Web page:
Friday, August 21, 2009

Fat is Better

I have recently had discussions with some colleagues about what architecture they prefer and, while they seem to favor thinly sliced services, I have come to the conclusion that the overhead that comes with slicing services thin is not worth the extra time that it takes to setup, verify and test the complex, internal communication that comes with this kind of architecture. Fat is better!

If I am designing a system that should work in a coherent way, I want it all in my big, fat, juice object model. This enables me to put the functionality where it is most cohesive and, therefore, gives me the best design possible. Every object should carry its own weight.

If there are external services they must, by necessity, be outside the model, but the internal representation of the external service should be inside my model.

An example of an architecture that relies on thinly sliced services is REST. REST is very elegant and it definitely has a place when publishing resources. But REST models are anemic. They rely on you to GET the information from the resource, do things to it and then replace the information of the resource with a PUT. It is CRUD for the web. It is not intended to take advantage of what is good in object-oriented and functional programming, like sending behaviors into an object and have it perform the calculations for you.

The elegance of map and reduce (fold) is the essence of functional programming. How do you model map and reduce with REST? You can't! Polymorphism and encapsulation is the essence of object-oriented programming. Where does it go when everything is a resource? It disappears!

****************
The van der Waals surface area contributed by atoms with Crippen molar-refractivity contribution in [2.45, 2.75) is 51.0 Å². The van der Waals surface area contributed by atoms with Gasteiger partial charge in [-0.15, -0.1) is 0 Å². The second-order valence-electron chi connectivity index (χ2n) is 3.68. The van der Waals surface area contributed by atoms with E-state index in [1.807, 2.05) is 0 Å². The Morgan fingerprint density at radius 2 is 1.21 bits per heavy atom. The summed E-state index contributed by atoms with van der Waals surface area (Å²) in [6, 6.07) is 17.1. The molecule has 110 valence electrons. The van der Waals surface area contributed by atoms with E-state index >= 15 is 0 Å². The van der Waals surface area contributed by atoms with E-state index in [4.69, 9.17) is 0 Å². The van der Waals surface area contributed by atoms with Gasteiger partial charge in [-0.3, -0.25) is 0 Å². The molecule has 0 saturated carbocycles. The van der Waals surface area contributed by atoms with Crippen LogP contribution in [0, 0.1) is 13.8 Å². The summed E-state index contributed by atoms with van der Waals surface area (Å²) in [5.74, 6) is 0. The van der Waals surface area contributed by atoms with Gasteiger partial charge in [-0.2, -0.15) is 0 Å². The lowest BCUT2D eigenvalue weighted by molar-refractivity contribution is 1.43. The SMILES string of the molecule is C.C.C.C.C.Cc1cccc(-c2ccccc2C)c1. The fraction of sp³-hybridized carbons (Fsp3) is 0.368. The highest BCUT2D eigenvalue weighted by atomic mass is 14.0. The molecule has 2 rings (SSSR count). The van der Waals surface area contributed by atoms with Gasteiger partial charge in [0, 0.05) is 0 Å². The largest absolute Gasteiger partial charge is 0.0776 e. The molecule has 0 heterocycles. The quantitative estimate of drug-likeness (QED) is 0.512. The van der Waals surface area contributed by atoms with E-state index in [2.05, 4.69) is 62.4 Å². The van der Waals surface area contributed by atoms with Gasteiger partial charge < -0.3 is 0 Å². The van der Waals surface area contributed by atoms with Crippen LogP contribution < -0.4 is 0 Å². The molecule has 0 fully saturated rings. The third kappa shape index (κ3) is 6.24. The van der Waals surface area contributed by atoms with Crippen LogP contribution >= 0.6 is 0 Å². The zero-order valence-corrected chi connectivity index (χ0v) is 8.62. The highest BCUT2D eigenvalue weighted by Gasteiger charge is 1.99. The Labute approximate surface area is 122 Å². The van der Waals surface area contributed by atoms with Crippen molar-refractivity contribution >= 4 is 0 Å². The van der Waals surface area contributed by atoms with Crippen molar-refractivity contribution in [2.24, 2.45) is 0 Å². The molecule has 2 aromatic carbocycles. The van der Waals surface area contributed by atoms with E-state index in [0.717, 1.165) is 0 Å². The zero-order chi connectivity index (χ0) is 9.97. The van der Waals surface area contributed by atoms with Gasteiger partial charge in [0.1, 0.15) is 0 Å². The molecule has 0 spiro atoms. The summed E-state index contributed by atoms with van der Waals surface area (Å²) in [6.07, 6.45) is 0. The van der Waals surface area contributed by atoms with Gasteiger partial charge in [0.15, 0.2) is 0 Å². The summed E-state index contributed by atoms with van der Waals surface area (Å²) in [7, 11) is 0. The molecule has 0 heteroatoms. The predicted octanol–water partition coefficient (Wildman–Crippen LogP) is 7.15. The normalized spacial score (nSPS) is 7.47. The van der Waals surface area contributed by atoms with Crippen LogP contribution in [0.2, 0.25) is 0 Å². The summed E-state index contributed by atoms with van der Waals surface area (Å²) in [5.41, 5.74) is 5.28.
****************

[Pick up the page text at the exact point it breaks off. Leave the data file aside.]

I have worked on projects where the goal has been to design every little part of the system as a free standing module with its own life and versioning, that can be switched in and out, but the artifacts have mostly been deployed together and have rarely given any extra value standing on their own. But they have given us a lot of grief when we tried to build a DRY system.

So, a fat model is the way to go. How fat? As fat as possible, but no fatter. How fat is that? As always this is a judgment call but, err on the side of fatter.

If, by luck or skill, my fat system reaches a workload where it will have to be split over multiple processors or machines, it will not be very difficult to split the system, since the system will be well factored, cohesive and DRY!

Note: "Fat is better" is somewhat related to worse is better by Dick Gabriel

Wednesday, August 12, 2009

What Eric Evans Would Have Changed in the DDD Book.

Here are my notes of Eric Evans talk What I've learned about DDD since the book


Emphasize that the collaboration with the domain experts is essential. It is up to you to show the domain experts how valuable their collaboration is. If they cannot see the value of participating in the project, they will not to a good job, and they will try to avoid it.

Always produce at least three bad models. These models help to emphasize what is important.

The chapters "Distillation of the Core Domain" and "Context Mapping and Boundaries" should have been moved to the start of the big since these are the most essential areas.

Changes to Building Blocks

Domain Events

There is one new Building Block and it is the Event Object. The Event Object is an object the represents an Event that is significant to a domain expert. A benefit of domain events is that they give clearer, more expressive, models.

The events can be used for: - Representing the state (history) of entities. - Decouple systems with event streams (publish-subscribe) - Enable high-performance system.